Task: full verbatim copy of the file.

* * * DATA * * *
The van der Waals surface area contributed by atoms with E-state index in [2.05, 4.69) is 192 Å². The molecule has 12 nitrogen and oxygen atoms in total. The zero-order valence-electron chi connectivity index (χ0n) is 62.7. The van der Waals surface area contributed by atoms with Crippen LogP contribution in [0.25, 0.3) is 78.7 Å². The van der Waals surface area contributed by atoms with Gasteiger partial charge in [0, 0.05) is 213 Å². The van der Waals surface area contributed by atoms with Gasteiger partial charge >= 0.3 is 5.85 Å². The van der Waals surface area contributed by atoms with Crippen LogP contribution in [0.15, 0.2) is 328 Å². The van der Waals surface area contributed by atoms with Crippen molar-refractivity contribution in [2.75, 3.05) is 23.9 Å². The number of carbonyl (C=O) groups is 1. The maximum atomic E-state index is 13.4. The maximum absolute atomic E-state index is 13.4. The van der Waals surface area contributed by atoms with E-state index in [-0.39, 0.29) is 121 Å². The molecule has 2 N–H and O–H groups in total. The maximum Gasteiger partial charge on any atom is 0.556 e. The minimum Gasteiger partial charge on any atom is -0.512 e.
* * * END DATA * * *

The van der Waals surface area contributed by atoms with E-state index in [2.05, 4.69) is 192 Å². The molecule has 12 nitrogen and oxygen atoms in total. The zero-order valence-electron chi connectivity index (χ0n) is 62.7. The van der Waals surface area contributed by atoms with Crippen LogP contribution in [0.25, 0.3) is 78.7 Å². The van der Waals surface area contributed by atoms with Gasteiger partial charge in [0, 0.05) is 213 Å². The van der Waals surface area contributed by atoms with Gasteiger partial charge >= 0.3 is 5.85 Å². The van der Waals surface area contributed by atoms with Crippen LogP contribution in [0.15, 0.2) is 328 Å². The van der Waals surface area contributed by atoms with Crippen molar-refractivity contribution in [2.75, 3.05) is 23.9 Å². The number of carbonyl (C=O) groups is 1. The maximum atomic E-state index is 13.4. The maximum absolute atomic E-state index is 13.4. The van der Waals surface area contributed by atoms with E-state index in [-0.39, 0.29) is 121 Å². The molecule has 2 N–H and O–H groups in total. The maximum Gasteiger partial charge on any atom is 0.556 e. The minimum Gasteiger partial charge on any atom is -0.512 e.